The Troubling Return of Keynesianism

USA TODAY, April 2009 | Go to article overview

The Troubling Return of Keynesianism


DECADES of macroeconomic research suggests that the Federal government's stimulus plan to return the U.S. economy to growth will not work. Indeed, the revival of old-fashioned Keynesianism to fight the recession seems to stem more from political expediency than modern economic theory or historical experience, maintain Ira Brannon, former senior advisor to the Treasury, and Chris Edwards, director of Tax Policy Studies at the Cato Institute, Washington, D.C., in Cato's Tax & Budget Bulletin.

The idea of using fiscal policy to boost the economy during a downturn was championed by John Maynard Keynes in the 1930s. He argued that market economies can get stuck in a deep rut and that only large infusions of government stimulus can revive growth. Keynes posited that high unemployment in the Great Depression was due to "sticky wages" and other market difficulties that prevented the return of full-employment equilibrium. Interestingly, point out Brannon and Edwards, Keynes did not offer any evidence that sticky wages were a serious problem, and later research indicated that wages actually fell substantially during the 1930s. Instead, one needs to look at a range of government interventions to explain why the downturn lasted so long.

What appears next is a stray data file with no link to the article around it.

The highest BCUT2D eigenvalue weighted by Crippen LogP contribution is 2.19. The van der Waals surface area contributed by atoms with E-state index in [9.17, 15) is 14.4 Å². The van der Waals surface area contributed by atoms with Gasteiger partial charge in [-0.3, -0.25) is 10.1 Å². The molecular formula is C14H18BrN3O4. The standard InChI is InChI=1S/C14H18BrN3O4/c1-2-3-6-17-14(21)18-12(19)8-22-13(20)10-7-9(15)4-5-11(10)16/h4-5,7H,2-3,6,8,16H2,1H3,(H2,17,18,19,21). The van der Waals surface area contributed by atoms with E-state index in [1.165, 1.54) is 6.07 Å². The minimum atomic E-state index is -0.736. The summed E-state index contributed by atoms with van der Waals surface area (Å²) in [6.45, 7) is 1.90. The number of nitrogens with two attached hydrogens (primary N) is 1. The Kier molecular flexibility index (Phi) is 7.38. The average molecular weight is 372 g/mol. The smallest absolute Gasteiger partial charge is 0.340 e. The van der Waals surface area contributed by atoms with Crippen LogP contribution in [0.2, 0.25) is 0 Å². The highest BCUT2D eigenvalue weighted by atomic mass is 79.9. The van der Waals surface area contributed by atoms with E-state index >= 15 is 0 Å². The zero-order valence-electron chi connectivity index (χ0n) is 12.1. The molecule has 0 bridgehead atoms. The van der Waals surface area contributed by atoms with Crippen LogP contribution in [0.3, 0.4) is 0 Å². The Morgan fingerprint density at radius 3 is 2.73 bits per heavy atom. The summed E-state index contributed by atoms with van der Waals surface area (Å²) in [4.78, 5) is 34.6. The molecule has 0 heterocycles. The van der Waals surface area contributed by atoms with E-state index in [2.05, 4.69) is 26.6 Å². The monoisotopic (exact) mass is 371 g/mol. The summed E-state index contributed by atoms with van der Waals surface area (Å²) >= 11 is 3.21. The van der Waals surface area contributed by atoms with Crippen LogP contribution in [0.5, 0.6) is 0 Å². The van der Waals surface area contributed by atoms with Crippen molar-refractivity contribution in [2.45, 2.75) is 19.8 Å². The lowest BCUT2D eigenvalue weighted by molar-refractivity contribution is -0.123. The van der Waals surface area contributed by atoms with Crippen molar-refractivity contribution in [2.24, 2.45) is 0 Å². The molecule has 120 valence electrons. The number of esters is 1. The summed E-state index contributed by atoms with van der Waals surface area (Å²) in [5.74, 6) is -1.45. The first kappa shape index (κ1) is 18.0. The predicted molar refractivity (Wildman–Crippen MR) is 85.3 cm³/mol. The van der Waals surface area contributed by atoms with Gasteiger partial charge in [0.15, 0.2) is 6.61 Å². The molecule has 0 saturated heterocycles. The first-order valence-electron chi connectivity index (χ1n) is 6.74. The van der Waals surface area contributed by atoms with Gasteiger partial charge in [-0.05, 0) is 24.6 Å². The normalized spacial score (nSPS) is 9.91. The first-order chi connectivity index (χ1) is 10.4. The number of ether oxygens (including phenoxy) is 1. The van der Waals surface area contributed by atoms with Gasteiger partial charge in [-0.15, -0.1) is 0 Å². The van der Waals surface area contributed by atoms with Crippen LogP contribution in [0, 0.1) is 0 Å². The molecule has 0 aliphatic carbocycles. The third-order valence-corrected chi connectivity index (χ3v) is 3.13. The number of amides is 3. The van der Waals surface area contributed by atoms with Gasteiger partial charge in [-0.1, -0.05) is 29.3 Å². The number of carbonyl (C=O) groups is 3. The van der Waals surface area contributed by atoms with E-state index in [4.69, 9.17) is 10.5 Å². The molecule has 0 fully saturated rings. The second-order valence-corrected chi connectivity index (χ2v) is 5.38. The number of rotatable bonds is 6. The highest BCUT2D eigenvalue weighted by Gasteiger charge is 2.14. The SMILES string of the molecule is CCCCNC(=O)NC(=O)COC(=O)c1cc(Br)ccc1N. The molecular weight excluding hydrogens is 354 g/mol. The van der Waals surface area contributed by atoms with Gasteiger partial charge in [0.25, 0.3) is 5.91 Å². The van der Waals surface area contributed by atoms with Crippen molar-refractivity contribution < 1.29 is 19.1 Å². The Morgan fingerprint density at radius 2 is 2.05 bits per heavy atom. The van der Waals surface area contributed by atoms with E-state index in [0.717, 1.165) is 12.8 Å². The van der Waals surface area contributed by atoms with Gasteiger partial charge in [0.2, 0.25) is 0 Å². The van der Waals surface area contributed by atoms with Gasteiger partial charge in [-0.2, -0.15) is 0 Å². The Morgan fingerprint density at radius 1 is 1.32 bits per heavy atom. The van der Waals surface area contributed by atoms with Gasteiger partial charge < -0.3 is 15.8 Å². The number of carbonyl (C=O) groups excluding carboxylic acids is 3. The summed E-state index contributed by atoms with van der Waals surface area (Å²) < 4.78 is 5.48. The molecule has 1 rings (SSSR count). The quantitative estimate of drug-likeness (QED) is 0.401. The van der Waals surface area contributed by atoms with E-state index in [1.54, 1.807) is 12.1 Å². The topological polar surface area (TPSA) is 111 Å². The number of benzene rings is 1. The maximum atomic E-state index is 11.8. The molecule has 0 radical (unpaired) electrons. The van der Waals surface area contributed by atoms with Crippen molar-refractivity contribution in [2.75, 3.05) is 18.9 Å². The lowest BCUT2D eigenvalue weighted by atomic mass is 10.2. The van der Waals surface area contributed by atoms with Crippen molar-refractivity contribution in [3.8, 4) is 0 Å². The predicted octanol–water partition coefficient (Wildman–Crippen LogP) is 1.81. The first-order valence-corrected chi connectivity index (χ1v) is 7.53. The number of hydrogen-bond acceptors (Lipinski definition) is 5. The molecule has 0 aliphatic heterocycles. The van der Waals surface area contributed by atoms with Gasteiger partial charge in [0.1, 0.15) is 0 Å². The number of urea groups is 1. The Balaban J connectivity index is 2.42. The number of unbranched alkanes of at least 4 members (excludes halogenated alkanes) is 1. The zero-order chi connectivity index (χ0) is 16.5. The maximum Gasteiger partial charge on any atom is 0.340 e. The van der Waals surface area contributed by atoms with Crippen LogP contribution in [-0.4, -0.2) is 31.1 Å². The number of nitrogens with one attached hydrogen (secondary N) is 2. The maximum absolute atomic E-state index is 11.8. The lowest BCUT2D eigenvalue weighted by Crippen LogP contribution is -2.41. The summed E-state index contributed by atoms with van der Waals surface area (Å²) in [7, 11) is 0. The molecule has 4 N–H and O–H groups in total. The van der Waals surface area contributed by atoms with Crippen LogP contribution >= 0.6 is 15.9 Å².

Despite the flaws in Keynes' analysis, his prescription of fiscal stimulus to increase aggregate demand during recessions became widely accepted. Governments came to believe that--by manipulating spending or temporary tax breaks--they could manage the economy scientifically and smooth out business cycles. Many economists thought that there was a trade-off between inflation and unemployment that could be exploited by skilled policymakers. If unemployment was rising, the government could stimulate aggregate demand to reduce it, but with the side effect of somewhat higher inflation.

[ILLUSTRATION OMITTED]

The dominance of Keynesianism ended in the 1970s. Government spending and deficits ballooned, but the result was higher inflation, not lower unemployment. These events, and the rise of monetarism led by Milton Fried-man, ended the belief in an unemployment-inflation trade-off, Keynesianism was flawed and its prescription of active fiscal intervention was misguided. Indeed, Friedman's research showed that the Great Depression was caused by a failure of government monetary policy, not that of private markets, as Keynes had claimed.

Even if a government stimulus were a good idea today, policymakers probably would not implement it the way Keynesian theory would suggest, Brannon and Edwards reason. To fix a downturn, policymakers would need to recognize the problem early and then enact a countercyclical strategy quickly and efficiently However, U.S. history reveals that past stimulus actions have been too ill-timed or ill-suited actually to have helped. Further, many policymakers are driven by motives at odds with the Keynesian assumption that they will pursue the public interest diligently.

The end of simplistic Keynesianism created a void in macroeconomics that was filled by the "rational expectations" theory developed by John Muth, Robert Lucas, Thomas Sargent, Robert Barro, and others.

The rest of this article is only available to active members of Questia

Sign up now for a free, 1-day trial and receive full access to:

  • Questia's entire collection